The Advertising Standards Authority (ASA) has today issued a timely reminder that advertisers must think carefully about the content of any Halloween-themed promotions, particularly where adverts are likely to be seen by young children.

Advertising is regulated in the UK by a combination of legislation and two self- regulatory codes. The UK Code of Non-broadcast Advertising and Direct & Promotional Marketing (CAP Code) and the UK Code of Broadcast Advertising (BCAP Code) are enforced by the ASA.

Each of the Codes has a section (Section 5) dealing specifically with advertising to children but there are also child-focused rules in other sections of the Codes. The word “child” in both Codes means (with a few exceptions) someone under the age of 16.

Under the CAP Code, marketing communications addressed to, targeted directly at or featuring children must contain nothing that is likely to result in their physical, mental or moral harm and in particular, children must not:

  • be encouraged to:
    • enter strange places or talk to strangers
    • copy any practice that might be unsafe for a child
  • be shown:
    • in hazardous situations or behaving dangerously except to promote safety
    • unattended in street scenes unless they are old enough to take responsibility for their own safety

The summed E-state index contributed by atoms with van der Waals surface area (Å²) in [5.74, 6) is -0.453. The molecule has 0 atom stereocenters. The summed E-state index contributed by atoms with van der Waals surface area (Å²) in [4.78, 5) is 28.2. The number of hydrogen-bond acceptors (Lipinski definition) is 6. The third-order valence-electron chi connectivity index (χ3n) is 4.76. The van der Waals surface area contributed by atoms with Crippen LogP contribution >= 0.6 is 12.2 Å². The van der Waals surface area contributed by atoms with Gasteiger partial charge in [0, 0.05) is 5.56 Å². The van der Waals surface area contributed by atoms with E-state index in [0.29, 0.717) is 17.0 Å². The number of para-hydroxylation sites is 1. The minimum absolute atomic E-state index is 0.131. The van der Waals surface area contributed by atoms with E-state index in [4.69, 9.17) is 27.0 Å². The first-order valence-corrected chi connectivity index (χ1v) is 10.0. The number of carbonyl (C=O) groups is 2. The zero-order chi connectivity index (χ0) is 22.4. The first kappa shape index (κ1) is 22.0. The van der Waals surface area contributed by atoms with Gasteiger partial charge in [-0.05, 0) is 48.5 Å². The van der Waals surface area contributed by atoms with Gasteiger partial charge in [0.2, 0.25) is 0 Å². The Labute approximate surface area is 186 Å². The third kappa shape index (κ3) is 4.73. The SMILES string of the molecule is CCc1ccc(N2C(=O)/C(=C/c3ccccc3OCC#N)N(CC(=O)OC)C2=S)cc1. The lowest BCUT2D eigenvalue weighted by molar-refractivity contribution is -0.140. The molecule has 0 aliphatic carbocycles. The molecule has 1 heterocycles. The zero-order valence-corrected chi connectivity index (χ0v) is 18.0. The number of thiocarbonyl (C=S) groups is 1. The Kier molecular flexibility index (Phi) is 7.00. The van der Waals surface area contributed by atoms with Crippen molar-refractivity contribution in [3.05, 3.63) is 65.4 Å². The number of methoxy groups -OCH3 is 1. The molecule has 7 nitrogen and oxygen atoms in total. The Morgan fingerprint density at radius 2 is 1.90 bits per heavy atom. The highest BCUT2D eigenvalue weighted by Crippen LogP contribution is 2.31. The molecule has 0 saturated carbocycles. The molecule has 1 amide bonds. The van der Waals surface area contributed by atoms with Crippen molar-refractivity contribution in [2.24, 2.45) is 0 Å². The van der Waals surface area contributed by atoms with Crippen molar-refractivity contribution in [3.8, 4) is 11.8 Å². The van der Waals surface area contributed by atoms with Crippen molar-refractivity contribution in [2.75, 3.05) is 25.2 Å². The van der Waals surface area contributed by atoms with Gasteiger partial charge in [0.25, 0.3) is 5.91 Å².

• using or in close proximity to dangerous substances or equipment without direct adult supervision

There are similar rules in the BCAP Code, but in addition, advertisers must be very careful about scheduling. Adverts which could distress young children should not be scheduled in or around children's programmes or programmes likely to be seen by significant numbers of children.

Sanctions for breaching the Codes include:

  • the ASA requiring the offending advert to be withdrawn or amended
  • the CAP advising its members (including the media) to withhold access to advertising space
  • referral to Trading Standards or Ofcom

Advertisers should take note that even where a complaint can be resolved informally, there can be significant costs in terms of management time and adverse publicity – far better to spend that time pre-publication considering whether the advert is really suitable for its likely audience.